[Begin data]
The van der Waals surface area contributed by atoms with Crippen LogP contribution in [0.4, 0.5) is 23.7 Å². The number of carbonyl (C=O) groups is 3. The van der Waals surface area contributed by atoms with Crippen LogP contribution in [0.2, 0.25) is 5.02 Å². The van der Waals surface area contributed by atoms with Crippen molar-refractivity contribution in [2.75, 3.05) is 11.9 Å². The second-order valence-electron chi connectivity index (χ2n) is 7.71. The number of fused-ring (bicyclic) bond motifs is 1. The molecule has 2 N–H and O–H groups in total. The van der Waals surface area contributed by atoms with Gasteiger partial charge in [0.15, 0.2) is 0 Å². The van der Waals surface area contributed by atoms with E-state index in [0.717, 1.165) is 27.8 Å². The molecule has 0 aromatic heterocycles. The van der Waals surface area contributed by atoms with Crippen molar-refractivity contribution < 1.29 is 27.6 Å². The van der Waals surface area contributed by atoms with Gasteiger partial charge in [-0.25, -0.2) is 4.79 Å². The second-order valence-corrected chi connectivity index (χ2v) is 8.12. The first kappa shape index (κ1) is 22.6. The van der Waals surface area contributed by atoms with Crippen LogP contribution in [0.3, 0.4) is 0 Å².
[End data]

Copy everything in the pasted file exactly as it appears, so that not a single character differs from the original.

The van der Waals surface area contributed by atoms with Crippen LogP contribution in [0.4, 0.5) is 23.7 Å². The number of carbonyl (C=O) groups is 3. The van der Waals surface area contributed by atoms with Crippen LogP contribution in [0.2, 0.25) is 5.02 Å². The van der Waals surface area contributed by atoms with Crippen molar-refractivity contribution in [2.75, 3.05) is 11.9 Å². The second-order valence-electron chi connectivity index (χ2n) is 7.71. The number of fused-ring (bicyclic) bond motifs is 1. The molecule has 2 N–H and O–H groups in total. The van der Waals surface area contributed by atoms with Gasteiger partial charge in [0.15, 0.2) is 0 Å². The van der Waals surface area contributed by atoms with E-state index in [0.717, 1.165) is 27.8 Å². The molecule has 0 aromatic heterocycles. The van der Waals surface area contributed by atoms with Crippen molar-refractivity contribution < 1.29 is 27.6 Å². The van der Waals surface area contributed by atoms with Gasteiger partial charge in [-0.25, -0.2) is 4.79 Å². The second-order valence-corrected chi connectivity index (χ2v) is 8.12. The first kappa shape index (κ1) is 22.6. The van der Waals surface area contributed by atoms with Crippen LogP contribution in [0.3, 0.4) is 0 Å².